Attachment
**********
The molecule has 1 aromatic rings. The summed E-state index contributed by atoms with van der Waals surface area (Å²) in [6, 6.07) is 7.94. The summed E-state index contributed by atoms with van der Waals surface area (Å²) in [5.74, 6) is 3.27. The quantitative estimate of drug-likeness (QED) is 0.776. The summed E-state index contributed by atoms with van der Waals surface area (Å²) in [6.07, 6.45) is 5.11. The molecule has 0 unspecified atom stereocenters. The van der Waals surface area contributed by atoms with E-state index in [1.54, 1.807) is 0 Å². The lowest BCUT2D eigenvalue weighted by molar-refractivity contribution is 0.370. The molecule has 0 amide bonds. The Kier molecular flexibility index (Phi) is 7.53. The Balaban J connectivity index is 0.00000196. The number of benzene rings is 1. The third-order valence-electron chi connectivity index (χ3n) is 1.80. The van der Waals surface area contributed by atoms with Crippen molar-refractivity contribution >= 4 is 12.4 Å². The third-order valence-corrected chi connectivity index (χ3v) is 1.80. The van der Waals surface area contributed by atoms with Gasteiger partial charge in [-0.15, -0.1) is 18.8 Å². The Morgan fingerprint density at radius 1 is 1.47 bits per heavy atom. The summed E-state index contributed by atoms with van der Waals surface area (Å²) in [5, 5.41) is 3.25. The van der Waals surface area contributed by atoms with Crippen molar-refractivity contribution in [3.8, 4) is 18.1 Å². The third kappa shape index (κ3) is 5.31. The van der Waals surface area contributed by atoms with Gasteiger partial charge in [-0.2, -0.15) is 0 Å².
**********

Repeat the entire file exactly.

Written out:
The molecule has 1 aromatic rings. The summed E-state index contributed by atoms with van der Waals surface area (Å²) in [6, 6.07) is 7.94. The summed E-state index contributed by atoms with van der Waals surface area (Å²) in [5.74, 6) is 3.27. The quantitative estimate of drug-likeness (QED) is 0.776. The summed E-state index contributed by atoms with van der Waals surface area (Å²) in [6.07, 6.45) is 5.11. The molecule has 0 unspecified atom stereocenters. The van der Waals surface area contributed by atoms with E-state index in [1.54, 1.807) is 0 Å². The lowest BCUT2D eigenvalue weighted by molar-refractivity contribution is 0.370. The molecule has 0 amide bonds. The Kier molecular flexibility index (Phi) is 7.53. The Balaban J connectivity index is 0.00000196. The number of benzene rings is 1. The third-order valence-electron chi connectivity index (χ3n) is 1.80. The van der Waals surface area contributed by atoms with Crippen molar-refractivity contribution >= 4 is 12.4 Å². The third-order valence-corrected chi connectivity index (χ3v) is 1.80. The van der Waals surface area contributed by atoms with Gasteiger partial charge in [-0.15, -0.1) is 18.8 Å². The Morgan fingerprint density at radius 1 is 1.47 bits per heavy atom. The summed E-state index contributed by atoms with van der Waals surface area (Å²) in [5, 5.41) is 3.25. The van der Waals surface area contributed by atoms with Crippen molar-refractivity contribution in [3.8, 4) is 18.1 Å². The third kappa shape index (κ3) is 5.31. The van der Waals surface area contributed by atoms with Gasteiger partial charge in [-0.2, -0.15) is 0 Å².